A look at the rookie PER leaderboard is a stark reminder of how unprepared almost all rookies are to contribute to winning basketball. This is especially the case in the modern era, where the highest-drafted players are usually 20 or younger and the more polished older players often lack the talent to make an immediate impact. At this point, all that can be hoped for are flashes indicating what these rookies can someday be, as well as confirmation that they can compete athletically. Let’s check in on some of the more heralded rookies.
Minnesota had played well in the early going, but a severe ankle sprain for Ricky Rubio has torpedoed even their limited hopes of competing for the playoffs. With reports indicating Minnesota is trying to trade Corey Brewer and Chase Budinger, it would appear that GM/Coach Flip Saunders has now realized this as well. That will open up minutes and shots for Wiggins on the wing. He already has a near-average usage rate, but that should increase as the season goes on and the Wolves seek to develop him further.*
At this point Wiggins still basically has two moves, namely a stepback moving to his left and an extremely quick rip through move to his right from the triple threat position.
These are both good moves, and he can get the stepback off whenever he wants. He also looks to be comfortable already from the NBA three-point line, where he shoots with no hesitation and solid form.
Overall though, Wiggins shoots 50 percent of his shots from between 10 feet out and the three-point line, and that is not a recipe for efficiency. Getting to and finishing at the basket in the halfcourt is a potential concern, and Wiggins still has only three dunks on the year.
By contrast, Wiggins’ theoretically less athletic classmate Jabari Parker already has 16 dunks in about the same number of minutes. Parker too has a slightly below-average usage rate, which may surprise many since it was assumed he would start firing away immediately. But the Bucks have unexpectedly looked the part of a playoff contender so far, ranking second in defense per NBA.com. That means less license for Parker to fire away. The encouraging part for Parker is that he has played quite a bit at the four and the Bucks’ defense is only slightly worse in his 29.1 minutes per game. It was believed he would be atrocious on that end, and while he’s no stopper he at least has executed well enough that the Bucks have been able to work with him.
Meanwhile, he is shooting only 42 percent from the field and clearly is not yet comfortable from the NBA three-point line, where he has bricked away at 23 percent. However, Parker has shown the ability to get good shots against NBA defenders, and he is an absolute terror on grab and gos. At 6’9 and over 250 pounds, he is unstoppable with a head of steam and his athleticism pops off the screen.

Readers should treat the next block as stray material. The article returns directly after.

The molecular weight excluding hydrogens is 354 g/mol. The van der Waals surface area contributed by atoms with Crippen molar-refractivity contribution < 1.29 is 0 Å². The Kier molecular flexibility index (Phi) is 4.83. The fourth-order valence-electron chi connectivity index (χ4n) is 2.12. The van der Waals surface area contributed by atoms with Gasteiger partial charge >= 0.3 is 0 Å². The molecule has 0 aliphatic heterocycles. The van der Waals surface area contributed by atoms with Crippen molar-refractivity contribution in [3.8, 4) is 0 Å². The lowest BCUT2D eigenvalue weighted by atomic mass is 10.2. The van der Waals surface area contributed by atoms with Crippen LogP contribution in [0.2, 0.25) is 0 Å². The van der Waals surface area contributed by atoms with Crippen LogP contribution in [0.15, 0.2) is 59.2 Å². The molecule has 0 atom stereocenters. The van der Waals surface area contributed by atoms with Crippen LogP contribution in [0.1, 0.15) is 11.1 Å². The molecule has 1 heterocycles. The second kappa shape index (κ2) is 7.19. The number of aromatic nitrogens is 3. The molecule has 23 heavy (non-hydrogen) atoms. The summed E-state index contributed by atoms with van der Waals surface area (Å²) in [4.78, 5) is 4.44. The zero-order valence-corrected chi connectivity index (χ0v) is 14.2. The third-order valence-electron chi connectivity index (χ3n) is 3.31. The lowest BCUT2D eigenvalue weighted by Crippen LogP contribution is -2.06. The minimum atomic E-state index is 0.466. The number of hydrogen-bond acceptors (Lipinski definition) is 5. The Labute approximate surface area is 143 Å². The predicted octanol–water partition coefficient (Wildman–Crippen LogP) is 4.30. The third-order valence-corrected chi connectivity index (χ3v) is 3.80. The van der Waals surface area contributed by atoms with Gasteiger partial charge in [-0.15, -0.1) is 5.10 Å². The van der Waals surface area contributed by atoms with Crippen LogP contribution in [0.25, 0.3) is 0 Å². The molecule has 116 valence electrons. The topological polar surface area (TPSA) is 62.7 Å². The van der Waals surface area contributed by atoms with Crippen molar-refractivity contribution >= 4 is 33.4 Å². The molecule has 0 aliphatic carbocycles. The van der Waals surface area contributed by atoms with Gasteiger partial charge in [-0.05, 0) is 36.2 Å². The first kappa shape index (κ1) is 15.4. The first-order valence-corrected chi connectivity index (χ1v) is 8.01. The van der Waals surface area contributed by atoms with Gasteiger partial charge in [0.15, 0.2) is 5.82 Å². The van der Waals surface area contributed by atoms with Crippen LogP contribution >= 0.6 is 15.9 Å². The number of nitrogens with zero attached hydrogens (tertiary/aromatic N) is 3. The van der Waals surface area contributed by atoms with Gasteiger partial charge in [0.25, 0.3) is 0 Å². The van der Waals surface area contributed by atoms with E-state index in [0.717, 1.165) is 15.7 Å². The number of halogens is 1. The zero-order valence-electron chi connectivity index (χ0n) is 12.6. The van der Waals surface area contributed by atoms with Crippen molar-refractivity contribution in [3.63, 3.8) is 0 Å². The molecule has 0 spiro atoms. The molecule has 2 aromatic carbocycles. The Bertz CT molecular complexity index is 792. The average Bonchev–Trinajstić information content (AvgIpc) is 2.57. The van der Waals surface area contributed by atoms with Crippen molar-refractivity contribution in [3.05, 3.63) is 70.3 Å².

Parker had perhaps his best outing of the season Sunday against Miami, in which he and Giannis Antetokounmpo showed flashes of what a nightmare matchup they can become at the two forward spots. Parker is much too quick and skilled for most fours, so teams have been putting a wing on him. That has left Giannis with the quickness advantage on the four. And it will allow Parker to make more plays like this:
That is Luol Deng, one of the bigger threes in the league, and Parker treats him like a rag doll.
The book on Exum was that he would play little this year as he struggled to adapt to the NBA game due to his lack of high-level experience. But despite some rough moments, he has been much more solid overall then hoped.
In particular, he has avoided being a total liability defensively. Although he suffers from the typical rookie foibles, he is able to make up for it with his quickness and length. His defensive effort has certainly come a long way from a year ago in the Australian high school championships. In time, Exum could be a real problem for opposing point guards with his quick reflexes, anticipation and, most importantly, length.
Another area where Exum was supposed to struggle was his standstill shooting. That has predictably regressed a bit after a hot start, but he is good enough out there that he requires a closeout, and has a reasonably quick release. The Australian’s vision has also been excellent as anticipated. He has developed a particular synergy with Rudy Gobert on alley oops. An area to work on is his passing speed. A lot of times he will see the open man on the weakside, but throw a wounded duck that allows the defense to recover.